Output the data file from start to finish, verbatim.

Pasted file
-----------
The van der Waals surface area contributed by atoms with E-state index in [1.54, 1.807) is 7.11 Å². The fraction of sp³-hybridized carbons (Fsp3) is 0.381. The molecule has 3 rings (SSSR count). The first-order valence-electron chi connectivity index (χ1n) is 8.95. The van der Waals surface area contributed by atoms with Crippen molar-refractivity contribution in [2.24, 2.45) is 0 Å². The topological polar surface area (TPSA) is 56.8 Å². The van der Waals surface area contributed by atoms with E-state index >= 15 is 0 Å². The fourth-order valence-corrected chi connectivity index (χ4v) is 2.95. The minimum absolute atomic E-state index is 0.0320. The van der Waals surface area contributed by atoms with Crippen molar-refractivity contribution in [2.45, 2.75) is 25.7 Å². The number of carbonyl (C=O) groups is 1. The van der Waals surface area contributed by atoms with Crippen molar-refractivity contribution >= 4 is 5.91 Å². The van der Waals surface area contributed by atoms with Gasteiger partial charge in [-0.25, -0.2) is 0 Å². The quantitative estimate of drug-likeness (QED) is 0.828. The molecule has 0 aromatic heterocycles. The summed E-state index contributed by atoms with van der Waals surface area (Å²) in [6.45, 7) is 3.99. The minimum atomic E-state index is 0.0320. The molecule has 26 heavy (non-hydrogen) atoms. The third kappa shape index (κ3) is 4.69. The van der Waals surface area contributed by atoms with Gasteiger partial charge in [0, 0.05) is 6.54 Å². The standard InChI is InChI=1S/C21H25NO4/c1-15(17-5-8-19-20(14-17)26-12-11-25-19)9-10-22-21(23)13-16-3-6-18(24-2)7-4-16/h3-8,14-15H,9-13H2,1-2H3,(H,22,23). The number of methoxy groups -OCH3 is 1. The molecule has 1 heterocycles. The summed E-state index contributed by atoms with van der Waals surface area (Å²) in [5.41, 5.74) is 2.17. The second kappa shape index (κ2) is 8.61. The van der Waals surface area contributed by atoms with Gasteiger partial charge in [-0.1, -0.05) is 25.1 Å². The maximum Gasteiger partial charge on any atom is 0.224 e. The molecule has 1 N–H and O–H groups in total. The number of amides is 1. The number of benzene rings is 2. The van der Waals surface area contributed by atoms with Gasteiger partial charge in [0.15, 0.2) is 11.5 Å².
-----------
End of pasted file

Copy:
The van der Waals surface area contributed by atoms with E-state index in [1.54, 1.807) is 7.11 Å². The fraction of sp³-hybridized carbons (Fsp3) is 0.381. The molecule has 3 rings (SSSR count). The first-order valence-electron chi connectivity index (χ1n) is 8.95. The van der Waals surface area contributed by atoms with Crippen molar-refractivity contribution in [2.24, 2.45) is 0 Å². The topological polar surface area (TPSA) is 56.8 Å². The van der Waals surface area contributed by atoms with E-state index >= 15 is 0 Å². The fourth-order valence-corrected chi connectivity index (χ4v) is 2.95. The minimum absolute atomic E-state index is 0.0320. The van der Waals surface area contributed by atoms with Crippen molar-refractivity contribution in [2.45, 2.75) is 25.7 Å². The number of carbonyl (C=O) groups is 1. The van der Waals surface area contributed by atoms with Crippen molar-refractivity contribution >= 4 is 5.91 Å². The van der Waals surface area contributed by atoms with Gasteiger partial charge in [-0.25, -0.2) is 0 Å². The quantitative estimate of drug-likeness (QED) is 0.828. The molecule has 0 aromatic heterocycles. The summed E-state index contributed by atoms with van der Waals surface area (Å²) in [6.45, 7) is 3.99. The minimum atomic E-state index is 0.0320. The molecule has 26 heavy (non-hydrogen) atoms. The third kappa shape index (κ3) is 4.69. The van der Waals surface area contributed by atoms with Gasteiger partial charge in [0, 0.05) is 6.54 Å². The standard InChI is InChI=1S/C21H25NO4/c1-15(17-5-8-19-20(14-17)26-12-11-25-19)9-10-22-21(23)13-16-3-6-18(24-2)7-4-16/h3-8,14-15H,9-13H2,1-2H3,(H,22,23). The number of methoxy groups -OCH3 is 1. The molecule has 1 heterocycles. The summed E-state index contributed by atoms with van der Waals surface area (Å²) in [5.41, 5.74) is 2.17. The second kappa shape index (κ2) is 8.61. The van der Waals surface area contributed by atoms with Gasteiger partial charge in [-0.1, -0.05) is 25.1 Å². The maximum Gasteiger partial charge on any atom is 0.224 e. The molecule has 1 N–H and O–H groups in total. The number of amides is 1. The number of benzene rings is 2. The van der Waals surface area contributed by atoms with Gasteiger partial charge in [0.15, 0.2) is 11.5 Å².